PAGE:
Publishers are under no obligation to publish anything they don't want to publish- and- as a matter of course- reject most of the work submitted to them. In the main they make their choices on commercial grounds. "Will this make us money?" is the important question- and if the answer is "no" the MS gets stuffed into the prepaid envelope its author has thoughtfully provided and sent back to where it came from.
I have been turned down by publishers. So have most wannabe writers. Was that censorship? There's a case to be made. The reason for rejection may have been been that our work was rubbishy, uncommercial, illiterate- but we had voices and the publishers had decided those voices weren't going to be heard and that's censorship, isn't it?
Technically, yes, but no-one was ever going to go to the barricades about it.
A few years ago anything Woody Allen wrote- however trite, pointless, self-serving etc- would have found a publisher, but times have changed and there are very good reasons why his work has become contentious. His publishers bought an Autobiography off him, then changed their minds and popped it back into the prepaid envelope. This is not something he is used to- but for the average writer it's a common experience. No-one has a God-given right to publication and it's not as if Allen has anything terribly important or startlingly fresh to say. We've been watching and reading him for half a century now. We know his schtick.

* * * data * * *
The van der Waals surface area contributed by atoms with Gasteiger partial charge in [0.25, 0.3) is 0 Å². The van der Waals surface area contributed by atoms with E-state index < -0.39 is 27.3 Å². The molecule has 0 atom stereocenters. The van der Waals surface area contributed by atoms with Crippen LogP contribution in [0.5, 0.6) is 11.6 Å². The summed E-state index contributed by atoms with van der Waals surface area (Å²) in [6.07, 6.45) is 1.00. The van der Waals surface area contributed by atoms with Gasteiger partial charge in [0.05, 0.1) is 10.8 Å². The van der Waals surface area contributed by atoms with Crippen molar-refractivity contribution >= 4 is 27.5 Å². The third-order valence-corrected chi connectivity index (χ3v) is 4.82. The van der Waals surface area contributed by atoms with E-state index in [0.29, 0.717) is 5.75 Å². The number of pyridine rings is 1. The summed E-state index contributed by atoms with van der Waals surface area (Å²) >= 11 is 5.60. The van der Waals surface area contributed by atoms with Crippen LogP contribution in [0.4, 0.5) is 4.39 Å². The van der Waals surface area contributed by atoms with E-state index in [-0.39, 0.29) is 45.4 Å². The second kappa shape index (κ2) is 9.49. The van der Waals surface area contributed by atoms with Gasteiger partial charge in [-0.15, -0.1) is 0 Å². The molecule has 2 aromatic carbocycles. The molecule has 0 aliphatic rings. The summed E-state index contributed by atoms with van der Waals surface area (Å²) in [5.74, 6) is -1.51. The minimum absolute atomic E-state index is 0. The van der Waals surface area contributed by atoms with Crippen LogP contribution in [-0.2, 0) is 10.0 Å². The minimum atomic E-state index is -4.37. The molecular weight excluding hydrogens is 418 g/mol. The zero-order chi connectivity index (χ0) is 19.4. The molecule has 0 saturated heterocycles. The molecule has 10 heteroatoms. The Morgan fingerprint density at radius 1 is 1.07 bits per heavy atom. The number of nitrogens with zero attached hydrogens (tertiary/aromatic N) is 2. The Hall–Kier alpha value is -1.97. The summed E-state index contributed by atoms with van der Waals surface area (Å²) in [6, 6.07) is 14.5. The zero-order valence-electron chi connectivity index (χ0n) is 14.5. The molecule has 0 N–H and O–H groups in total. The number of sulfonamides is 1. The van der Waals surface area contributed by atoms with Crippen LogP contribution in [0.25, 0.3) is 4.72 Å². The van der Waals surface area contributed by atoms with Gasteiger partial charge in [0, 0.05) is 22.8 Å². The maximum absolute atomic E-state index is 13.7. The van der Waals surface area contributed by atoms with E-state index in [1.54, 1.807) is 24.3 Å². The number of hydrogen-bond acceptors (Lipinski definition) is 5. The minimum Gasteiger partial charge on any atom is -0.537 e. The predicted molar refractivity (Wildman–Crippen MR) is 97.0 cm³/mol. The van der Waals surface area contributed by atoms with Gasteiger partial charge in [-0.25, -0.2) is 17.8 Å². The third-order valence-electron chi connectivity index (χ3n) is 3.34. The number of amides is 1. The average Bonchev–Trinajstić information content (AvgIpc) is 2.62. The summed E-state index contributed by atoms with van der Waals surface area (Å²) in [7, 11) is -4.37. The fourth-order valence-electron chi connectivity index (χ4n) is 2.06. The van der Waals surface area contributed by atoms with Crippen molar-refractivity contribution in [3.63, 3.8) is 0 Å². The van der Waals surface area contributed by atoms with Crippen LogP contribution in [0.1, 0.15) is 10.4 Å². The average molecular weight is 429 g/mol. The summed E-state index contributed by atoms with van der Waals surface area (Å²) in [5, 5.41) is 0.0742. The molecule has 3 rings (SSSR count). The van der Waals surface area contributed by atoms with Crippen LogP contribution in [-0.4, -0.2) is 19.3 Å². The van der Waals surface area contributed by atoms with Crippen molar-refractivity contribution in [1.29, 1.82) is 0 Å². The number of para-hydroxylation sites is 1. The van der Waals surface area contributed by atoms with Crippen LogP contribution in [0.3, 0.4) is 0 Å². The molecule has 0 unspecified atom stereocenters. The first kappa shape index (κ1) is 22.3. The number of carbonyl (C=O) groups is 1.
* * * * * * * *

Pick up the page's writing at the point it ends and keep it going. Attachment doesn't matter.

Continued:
He has been accused of a horrible crime. He employs good lawyers and was found not guilty- but most of us thought the accusations plausible. How, then, do we express our distaste? We could turn up outside his Manhattan penthouse with pitchforks but that would get us into all sorts of trouble so what do we have left but the power- vested in the cultural gatekeepers- to refuse to finance his movies or publish his books? Sorry, Woody, but that's it; you've had a good run. Now, tootle off and enjoy your retirement.
It's not as if a rejection slip is the same thing as a gagging order. Authors with something vital to say have usually found ways to get the word out. You source a small, righteously-motivated press, you set one up yourself, you ask friends to circulate typescripts or handwritten copies. If the work is important enough it will make its way into the light.
And indeed it's never been easier and cheaper to self publish. If you want hard covers and gold tooling you pay a vanity publisher- and Allen is enormously rich. If you want to do things very cheaply you issue your work as an ebook.
Censorship is a big word for what has happened to Allen. It's more like an obstacle has been put in his way; a very small obstacle- one he could easily step over.